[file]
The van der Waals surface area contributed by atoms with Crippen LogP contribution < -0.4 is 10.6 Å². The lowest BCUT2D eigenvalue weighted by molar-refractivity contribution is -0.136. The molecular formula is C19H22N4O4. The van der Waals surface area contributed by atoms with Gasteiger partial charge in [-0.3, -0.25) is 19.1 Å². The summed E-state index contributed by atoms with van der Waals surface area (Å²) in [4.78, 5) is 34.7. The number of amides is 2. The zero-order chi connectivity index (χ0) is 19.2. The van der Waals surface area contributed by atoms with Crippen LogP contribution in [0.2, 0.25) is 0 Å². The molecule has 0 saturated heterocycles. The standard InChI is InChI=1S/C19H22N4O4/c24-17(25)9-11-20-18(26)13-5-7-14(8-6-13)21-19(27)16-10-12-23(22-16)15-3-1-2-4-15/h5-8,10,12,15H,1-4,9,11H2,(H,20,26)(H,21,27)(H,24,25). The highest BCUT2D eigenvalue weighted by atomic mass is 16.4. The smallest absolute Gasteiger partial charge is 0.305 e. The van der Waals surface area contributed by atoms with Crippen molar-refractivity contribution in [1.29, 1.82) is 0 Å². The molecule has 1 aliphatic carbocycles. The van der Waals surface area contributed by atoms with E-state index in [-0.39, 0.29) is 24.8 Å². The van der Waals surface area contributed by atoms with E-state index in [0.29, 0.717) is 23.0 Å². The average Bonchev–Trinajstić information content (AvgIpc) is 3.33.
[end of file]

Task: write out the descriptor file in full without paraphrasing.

The van der Waals surface area contributed by atoms with Crippen LogP contribution < -0.4 is 10.6 Å². The lowest BCUT2D eigenvalue weighted by molar-refractivity contribution is -0.136. The molecular formula is C19H22N4O4. The van der Waals surface area contributed by atoms with Gasteiger partial charge in [-0.3, -0.25) is 19.1 Å². The summed E-state index contributed by atoms with van der Waals surface area (Å²) in [4.78, 5) is 34.7. The number of amides is 2. The zero-order chi connectivity index (χ0) is 19.2. The van der Waals surface area contributed by atoms with Crippen LogP contribution in [0.2, 0.25) is 0 Å². The molecule has 0 saturated heterocycles. The standard InChI is InChI=1S/C19H22N4O4/c24-17(25)9-11-20-18(26)13-5-7-14(8-6-13)21-19(27)16-10-12-23(22-16)15-3-1-2-4-15/h5-8,10,12,15H,1-4,9,11H2,(H,20,26)(H,21,27)(H,24,25). The highest BCUT2D eigenvalue weighted by atomic mass is 16.4. The smallest absolute Gasteiger partial charge is 0.305 e. The van der Waals surface area contributed by atoms with Crippen molar-refractivity contribution in [1.29, 1.82) is 0 Å². The molecule has 1 aliphatic carbocycles. The van der Waals surface area contributed by atoms with E-state index in [-0.39, 0.29) is 24.8 Å². The van der Waals surface area contributed by atoms with E-state index in [0.29, 0.717) is 23.0 Å². The average Bonchev–Trinajstić information content (AvgIpc) is 3.33.